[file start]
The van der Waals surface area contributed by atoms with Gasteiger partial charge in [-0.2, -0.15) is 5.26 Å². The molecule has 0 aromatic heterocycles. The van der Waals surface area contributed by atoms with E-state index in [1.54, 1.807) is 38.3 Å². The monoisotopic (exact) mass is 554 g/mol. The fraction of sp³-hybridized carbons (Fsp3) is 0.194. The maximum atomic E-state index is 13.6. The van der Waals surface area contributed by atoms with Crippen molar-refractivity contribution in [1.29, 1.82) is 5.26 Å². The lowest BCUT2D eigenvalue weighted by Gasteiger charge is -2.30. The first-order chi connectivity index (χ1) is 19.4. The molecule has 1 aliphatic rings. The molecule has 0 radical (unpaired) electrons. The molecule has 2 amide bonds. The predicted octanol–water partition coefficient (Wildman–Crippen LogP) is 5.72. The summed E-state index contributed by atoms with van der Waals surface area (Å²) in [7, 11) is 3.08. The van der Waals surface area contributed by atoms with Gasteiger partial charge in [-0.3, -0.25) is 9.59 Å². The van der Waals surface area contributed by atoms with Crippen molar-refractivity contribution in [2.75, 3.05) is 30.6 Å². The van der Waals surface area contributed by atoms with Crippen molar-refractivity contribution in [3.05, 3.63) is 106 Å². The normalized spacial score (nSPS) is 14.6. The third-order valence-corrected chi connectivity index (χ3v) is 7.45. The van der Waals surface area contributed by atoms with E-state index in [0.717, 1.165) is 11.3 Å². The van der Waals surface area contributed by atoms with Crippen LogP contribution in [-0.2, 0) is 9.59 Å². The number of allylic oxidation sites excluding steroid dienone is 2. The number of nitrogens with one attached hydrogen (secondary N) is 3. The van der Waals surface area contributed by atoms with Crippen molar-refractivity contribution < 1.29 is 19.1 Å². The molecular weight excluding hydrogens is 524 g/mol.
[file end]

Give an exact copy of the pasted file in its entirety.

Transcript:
The van der Waals surface area contributed by atoms with Gasteiger partial charge in [-0.2, -0.15) is 5.26 Å². The molecule has 0 aromatic heterocycles. The van der Waals surface area contributed by atoms with E-state index in [1.54, 1.807) is 38.3 Å². The monoisotopic (exact) mass is 554 g/mol. The fraction of sp³-hybridized carbons (Fsp3) is 0.194. The maximum atomic E-state index is 13.6. The van der Waals surface area contributed by atoms with Crippen molar-refractivity contribution in [1.29, 1.82) is 5.26 Å². The lowest BCUT2D eigenvalue weighted by Gasteiger charge is -2.30. The first-order chi connectivity index (χ1) is 19.4. The molecule has 1 aliphatic rings. The molecule has 0 radical (unpaired) electrons. The molecule has 2 amide bonds. The predicted octanol–water partition coefficient (Wildman–Crippen LogP) is 5.72. The summed E-state index contributed by atoms with van der Waals surface area (Å²) in [7, 11) is 3.08. The van der Waals surface area contributed by atoms with Gasteiger partial charge in [-0.3, -0.25) is 9.59 Å². The van der Waals surface area contributed by atoms with Crippen molar-refractivity contribution in [2.75, 3.05) is 30.6 Å². The van der Waals surface area contributed by atoms with Crippen molar-refractivity contribution in [3.05, 3.63) is 106 Å². The normalized spacial score (nSPS) is 14.6. The third-order valence-corrected chi connectivity index (χ3v) is 7.45. The van der Waals surface area contributed by atoms with E-state index in [0.717, 1.165) is 11.3 Å². The van der Waals surface area contributed by atoms with Crippen LogP contribution in [-0.2, 0) is 9.59 Å². The number of allylic oxidation sites excluding steroid dienone is 2. The number of nitrogens with one attached hydrogen (secondary N) is 3. The van der Waals surface area contributed by atoms with Crippen molar-refractivity contribution < 1.29 is 19.1 Å². The molecular weight excluding hydrogens is 524 g/mol.